maandag 27 februari 2012

Influence and passivity in social media

Daniel M Romero, Wojciech Galuba, Sitaram Asur & Bernardo A. Huberman, 2010. Influence and Passivity in Social Media, page 113-121.
In ‘Influence and passivity in social media, the authors analyze the influence of people on the social media network Twitter. They want to know how and why twitter users get attention and why they influence other users. They work with the concept of passivity in a social network, which separates their method to measure influence from previous ones.  Passive users are those who follow many people, but rarely retweet. These users receive information from other users, but choose to ignore it. The authors assume that the influence of a user depends on the quantity and the quality of the audience she tweets.
They also want to know more about if it is possible to identify users who are very good at spreading their ideas, knowledge, or opinions to others. To quantify the influence of all the users in the network and the size of the influenced audience (the influence and passivity score), they make use of the Influence-Passivity algorithm. One important function of this algorithm is for example ranking users by their relative influence: the number of people she influences as well as their passivity. Furthermore how popular the people she influences are, is from importance in measuring her influence. To measure passivity they look at how much someone rejects other tweets compared to everyone else.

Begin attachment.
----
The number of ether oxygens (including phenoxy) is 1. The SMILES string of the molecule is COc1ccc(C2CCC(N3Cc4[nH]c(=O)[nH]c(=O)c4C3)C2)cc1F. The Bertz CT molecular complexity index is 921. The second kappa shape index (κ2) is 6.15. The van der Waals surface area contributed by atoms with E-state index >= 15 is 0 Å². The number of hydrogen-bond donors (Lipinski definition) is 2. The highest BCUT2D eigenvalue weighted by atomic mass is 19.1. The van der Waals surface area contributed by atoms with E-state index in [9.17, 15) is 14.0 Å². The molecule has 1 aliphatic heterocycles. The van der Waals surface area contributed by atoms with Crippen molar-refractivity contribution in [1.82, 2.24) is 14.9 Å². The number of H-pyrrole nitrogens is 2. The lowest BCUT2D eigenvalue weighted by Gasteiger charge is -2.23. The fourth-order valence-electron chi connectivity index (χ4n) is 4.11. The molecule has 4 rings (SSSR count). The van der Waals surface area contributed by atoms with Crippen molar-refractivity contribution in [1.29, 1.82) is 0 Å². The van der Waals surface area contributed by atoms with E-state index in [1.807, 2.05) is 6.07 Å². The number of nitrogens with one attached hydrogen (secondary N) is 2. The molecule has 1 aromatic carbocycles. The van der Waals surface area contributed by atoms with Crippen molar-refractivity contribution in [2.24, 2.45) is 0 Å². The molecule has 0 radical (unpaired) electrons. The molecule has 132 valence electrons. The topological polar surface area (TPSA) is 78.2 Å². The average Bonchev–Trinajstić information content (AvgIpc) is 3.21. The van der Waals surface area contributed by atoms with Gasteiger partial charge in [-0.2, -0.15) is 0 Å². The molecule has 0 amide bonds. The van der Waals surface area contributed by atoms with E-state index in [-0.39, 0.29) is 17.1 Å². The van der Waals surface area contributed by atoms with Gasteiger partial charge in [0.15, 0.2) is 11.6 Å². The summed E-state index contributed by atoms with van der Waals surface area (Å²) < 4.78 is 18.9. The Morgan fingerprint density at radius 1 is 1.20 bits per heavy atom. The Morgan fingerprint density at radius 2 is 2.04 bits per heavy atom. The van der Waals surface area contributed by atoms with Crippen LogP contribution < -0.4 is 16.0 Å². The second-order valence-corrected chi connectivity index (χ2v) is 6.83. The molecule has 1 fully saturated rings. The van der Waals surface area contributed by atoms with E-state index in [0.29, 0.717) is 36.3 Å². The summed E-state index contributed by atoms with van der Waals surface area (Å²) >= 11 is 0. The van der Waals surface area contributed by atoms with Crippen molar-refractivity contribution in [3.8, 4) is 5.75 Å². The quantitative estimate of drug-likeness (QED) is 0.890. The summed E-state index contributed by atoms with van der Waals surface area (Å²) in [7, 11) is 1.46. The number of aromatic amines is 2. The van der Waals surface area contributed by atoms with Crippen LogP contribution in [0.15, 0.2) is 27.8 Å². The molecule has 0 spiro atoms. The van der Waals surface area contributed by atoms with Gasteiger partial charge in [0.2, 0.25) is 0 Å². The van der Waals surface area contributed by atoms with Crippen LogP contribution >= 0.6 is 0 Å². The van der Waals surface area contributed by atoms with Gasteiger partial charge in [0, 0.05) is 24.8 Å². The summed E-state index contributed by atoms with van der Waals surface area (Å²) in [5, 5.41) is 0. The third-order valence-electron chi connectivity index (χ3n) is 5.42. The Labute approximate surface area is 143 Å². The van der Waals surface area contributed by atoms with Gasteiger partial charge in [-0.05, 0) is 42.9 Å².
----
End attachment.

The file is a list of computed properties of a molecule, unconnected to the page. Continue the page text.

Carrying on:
The conclusion is that the correlation between popularity and influence is weaker than might be expected. The research shows that the individuals have to actively participate in forwarding the information, as opposed to passively read it and not act on it.

Mark Cazander

Social media marketing web X.0 of opportunities

Social Media Marketing Web X.0 of Opportunities
The author tells us about the future of social media marketing. At this time, the marketers aren't been able to transform the increasingly popular social media such as Facebook and Twitter into a sustainable commercial model. Many are struggling to turn their popularity into financial success. On the other hand, some believe social media may not have the staying power. And yet in the top 10 most frequently visited web site there are several social media sites.
Viral marketing: interaction and participation